Violent Video Games

Violent Video Games

There has been too little serious public policy debate concerning how best to reduce exposure of children and youth to media violence. Many of the debates that have occurred in Congress, the popular press, and conferences have often focused on whether there is sufficient scientific evidence of harmful effects to support public policy actions. Some debates have conflated other public policy issues with the basic scientific question of whether there are significant harmful effects. Some U.S. First Amendment proponents who are vociferous critics of media violence research do not seem to understand that the scientific question (Are there harmful effects?) is different from the legal question (Are proposed policies legal under the U.S. Constitution?).

As the medical, public health, and psychological scientific communities have repeatedly stated, the scientific debate about whether there are harmful effects of media violence is over. We believe that it is time to move on to the more difficult public policy questions concerning whether modern societies should take action to reduce the high rates of exposure of children and youth to media violence, and if so, what public policies would likely be the most effective. - source

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The boundary between the military and everyday life is being eroded by videogames. The ongoing trial of Norwegian right-wing extremist Anders Breivik has generated a great deal of media coverage, public debate and analysis.

Much of this has focused on claims made by Breivik that he used the “military shooter” Call of Duty: Modern Warfare 2 to prepare for his attacks.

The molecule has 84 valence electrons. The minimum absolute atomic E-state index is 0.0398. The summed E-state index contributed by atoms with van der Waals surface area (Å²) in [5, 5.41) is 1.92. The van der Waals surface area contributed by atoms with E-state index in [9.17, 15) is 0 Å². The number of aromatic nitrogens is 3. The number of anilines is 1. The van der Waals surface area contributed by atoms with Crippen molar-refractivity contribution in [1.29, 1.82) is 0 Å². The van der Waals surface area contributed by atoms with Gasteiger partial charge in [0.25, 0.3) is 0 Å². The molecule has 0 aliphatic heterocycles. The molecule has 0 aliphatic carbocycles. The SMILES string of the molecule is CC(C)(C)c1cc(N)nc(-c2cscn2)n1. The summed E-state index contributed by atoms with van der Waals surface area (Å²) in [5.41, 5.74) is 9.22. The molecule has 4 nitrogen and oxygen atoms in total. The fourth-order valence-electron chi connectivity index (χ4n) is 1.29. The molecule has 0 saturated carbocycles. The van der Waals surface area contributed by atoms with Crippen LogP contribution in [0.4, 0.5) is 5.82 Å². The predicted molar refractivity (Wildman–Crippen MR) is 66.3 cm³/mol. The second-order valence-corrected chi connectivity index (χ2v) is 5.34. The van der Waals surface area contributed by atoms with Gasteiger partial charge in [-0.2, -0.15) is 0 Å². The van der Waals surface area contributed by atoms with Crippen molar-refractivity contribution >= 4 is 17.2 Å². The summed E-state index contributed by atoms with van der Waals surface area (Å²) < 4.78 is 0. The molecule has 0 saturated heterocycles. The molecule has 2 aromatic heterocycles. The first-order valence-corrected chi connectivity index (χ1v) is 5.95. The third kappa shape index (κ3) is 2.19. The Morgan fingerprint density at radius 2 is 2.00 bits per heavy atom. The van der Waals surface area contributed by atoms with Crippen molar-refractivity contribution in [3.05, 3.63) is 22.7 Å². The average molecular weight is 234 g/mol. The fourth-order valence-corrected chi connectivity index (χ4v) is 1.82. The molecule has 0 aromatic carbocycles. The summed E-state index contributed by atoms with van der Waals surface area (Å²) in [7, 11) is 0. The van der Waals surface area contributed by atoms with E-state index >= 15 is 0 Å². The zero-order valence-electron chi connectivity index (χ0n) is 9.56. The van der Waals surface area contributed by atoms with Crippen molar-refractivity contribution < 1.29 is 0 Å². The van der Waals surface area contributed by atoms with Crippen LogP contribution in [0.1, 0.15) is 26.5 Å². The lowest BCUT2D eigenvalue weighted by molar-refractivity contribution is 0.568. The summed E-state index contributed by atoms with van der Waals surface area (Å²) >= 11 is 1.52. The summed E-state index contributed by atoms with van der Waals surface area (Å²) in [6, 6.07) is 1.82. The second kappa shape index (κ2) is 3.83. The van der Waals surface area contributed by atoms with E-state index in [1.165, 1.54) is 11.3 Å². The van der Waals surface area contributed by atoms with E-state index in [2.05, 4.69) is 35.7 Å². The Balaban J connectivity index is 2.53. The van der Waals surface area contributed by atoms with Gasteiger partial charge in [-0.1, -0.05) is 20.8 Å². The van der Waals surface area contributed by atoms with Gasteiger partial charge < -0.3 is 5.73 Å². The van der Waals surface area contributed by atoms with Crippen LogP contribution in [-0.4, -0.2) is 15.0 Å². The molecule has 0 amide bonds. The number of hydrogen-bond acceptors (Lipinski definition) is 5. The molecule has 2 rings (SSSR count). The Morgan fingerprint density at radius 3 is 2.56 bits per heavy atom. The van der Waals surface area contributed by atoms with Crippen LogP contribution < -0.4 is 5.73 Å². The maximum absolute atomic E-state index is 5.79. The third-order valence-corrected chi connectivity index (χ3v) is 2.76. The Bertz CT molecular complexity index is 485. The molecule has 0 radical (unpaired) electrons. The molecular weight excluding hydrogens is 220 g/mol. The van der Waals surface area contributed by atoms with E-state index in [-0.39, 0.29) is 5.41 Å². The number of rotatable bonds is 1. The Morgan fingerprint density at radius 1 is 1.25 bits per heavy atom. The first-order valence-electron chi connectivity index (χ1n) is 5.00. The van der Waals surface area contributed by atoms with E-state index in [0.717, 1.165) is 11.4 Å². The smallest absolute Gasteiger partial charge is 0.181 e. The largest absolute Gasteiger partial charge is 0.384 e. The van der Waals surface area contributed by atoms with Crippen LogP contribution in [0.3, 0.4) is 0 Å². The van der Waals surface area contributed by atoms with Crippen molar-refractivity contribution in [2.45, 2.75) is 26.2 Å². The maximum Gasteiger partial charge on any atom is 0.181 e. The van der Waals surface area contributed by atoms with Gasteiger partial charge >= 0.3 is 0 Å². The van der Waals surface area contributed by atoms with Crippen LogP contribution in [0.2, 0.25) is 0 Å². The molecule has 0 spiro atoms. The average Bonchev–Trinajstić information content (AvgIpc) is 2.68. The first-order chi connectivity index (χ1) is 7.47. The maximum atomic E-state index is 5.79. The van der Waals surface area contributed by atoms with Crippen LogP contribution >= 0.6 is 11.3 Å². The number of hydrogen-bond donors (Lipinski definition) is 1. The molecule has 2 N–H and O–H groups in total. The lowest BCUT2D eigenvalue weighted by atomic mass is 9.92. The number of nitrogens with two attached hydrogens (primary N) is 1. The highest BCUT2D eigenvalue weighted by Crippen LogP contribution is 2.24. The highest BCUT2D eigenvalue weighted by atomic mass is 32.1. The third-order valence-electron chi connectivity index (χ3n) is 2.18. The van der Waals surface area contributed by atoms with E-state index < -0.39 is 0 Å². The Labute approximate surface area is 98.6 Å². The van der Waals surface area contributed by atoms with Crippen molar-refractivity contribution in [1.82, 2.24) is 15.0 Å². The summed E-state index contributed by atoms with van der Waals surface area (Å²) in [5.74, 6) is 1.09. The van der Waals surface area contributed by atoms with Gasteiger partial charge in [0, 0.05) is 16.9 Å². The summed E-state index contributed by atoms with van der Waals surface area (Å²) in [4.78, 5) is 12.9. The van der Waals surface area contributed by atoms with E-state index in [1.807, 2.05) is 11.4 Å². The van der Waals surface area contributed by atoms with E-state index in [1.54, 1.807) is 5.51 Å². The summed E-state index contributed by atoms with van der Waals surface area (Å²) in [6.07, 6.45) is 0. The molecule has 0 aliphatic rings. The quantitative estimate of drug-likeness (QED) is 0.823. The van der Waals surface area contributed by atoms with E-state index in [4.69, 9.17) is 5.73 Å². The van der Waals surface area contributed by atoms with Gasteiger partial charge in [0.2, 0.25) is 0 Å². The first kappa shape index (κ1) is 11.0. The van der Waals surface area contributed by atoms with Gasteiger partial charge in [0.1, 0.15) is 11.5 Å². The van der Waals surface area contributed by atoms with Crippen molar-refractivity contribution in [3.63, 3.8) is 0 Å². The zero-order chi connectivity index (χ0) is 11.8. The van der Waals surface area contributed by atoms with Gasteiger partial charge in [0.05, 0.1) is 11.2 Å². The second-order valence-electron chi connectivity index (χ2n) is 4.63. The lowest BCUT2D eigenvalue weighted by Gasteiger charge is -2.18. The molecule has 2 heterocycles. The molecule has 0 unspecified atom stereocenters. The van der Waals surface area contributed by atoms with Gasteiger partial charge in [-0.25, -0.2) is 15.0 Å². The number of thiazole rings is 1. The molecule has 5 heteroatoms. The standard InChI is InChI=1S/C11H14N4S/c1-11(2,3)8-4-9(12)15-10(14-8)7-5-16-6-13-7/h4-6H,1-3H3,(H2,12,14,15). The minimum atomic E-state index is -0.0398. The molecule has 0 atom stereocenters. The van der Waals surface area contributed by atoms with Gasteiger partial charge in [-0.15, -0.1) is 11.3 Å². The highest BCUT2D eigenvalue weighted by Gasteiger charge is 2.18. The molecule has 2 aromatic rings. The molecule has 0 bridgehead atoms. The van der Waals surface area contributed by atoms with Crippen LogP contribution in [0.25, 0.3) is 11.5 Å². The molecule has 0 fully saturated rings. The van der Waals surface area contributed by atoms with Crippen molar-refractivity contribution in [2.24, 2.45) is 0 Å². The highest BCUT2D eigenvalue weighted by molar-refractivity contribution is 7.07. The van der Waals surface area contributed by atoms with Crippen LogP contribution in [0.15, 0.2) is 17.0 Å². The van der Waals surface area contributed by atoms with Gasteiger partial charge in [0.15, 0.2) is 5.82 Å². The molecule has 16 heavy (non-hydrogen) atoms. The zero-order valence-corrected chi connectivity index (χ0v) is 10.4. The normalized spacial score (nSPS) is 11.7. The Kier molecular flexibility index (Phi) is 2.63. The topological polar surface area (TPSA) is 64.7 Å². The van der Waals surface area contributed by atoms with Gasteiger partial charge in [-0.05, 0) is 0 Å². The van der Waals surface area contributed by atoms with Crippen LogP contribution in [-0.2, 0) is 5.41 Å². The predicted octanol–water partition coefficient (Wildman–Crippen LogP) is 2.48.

Critics of games and gaming very quickly pounced on his assertion to claim this was evidence of a causal link between game-playing and committing acts of violence.

Purpose:
To compare the video and computer game play patterns of young adolescent boys and

girls, including factors correlated with playing violent games.
Methods:
Data collected in November/December, 2004 from children in grades 7 and 8 at two
demographically diverse schools in Pennsylvania and South Carolina, using a detailed written
self-reported survey.

Results:
Of 1254 participants (53% female, 47% male), only 80 reported playing no electronic
games in the previous 6 months. Of 1126 children who listed frequently played game titles, almost
half (48.8%) played at least one violent (mature-rated) game regularly (67.9% of boys and 29.2%
of girls). One third of boys and 10.7% of girls play games nearly every day; only 1 in 20 plays often
or always with a parent. Playing M-rated games is positively correlated  with being male,frequent game play, in one’s bedroom, and using games to manage anger.
Conclusions:
Most young adolescent boys and many girls routinely play M-rated games. Impli-
cations for identifying atypical and potentially harmful patterns of electronic game use are dis-
cussed, as well as the need for greater media literacy among parents. © 2007 Society for Adolescent
Medicine. All rights reserved.

Years of research documents how witnessing violence and aggression leads to a range of negative out-comes for children. These outcomes result both from witnessing real violence (Osofsky, 1995) as well as from viewing media vio-lence (Anderson et al., 2003; Gentile, 2003). Ironically, the same parents who take great pains to keep children from witnessing violence in the home and neighborhood often do little to keep them from viewing large quantities of violence on television, in movies, and in video games.

This paper explores how war-themed video games may impact gamers' perception of modern warfare. The popularity of violent video games such as Call of Duty has prompted researchers to investigate the effects that extensive game play may have on consumers. Due to their high potential for psychological influence, enhanced by military involvement and social networking, there is reason to believe that violent, war-themed video games may have psychological effects on gamers that could negatively impact their decisions regarding war and violence.

Althea Vail Wallop
Stanford University

Who Cheers For War? Who Cheers For War?Tooltip 11/11/2011 Hits: 1395

Who cheers war?Are games our escapist fantasies, or our outlets for dealing with reality? Either way, why is our most common gameplay choice the pursuit of war?

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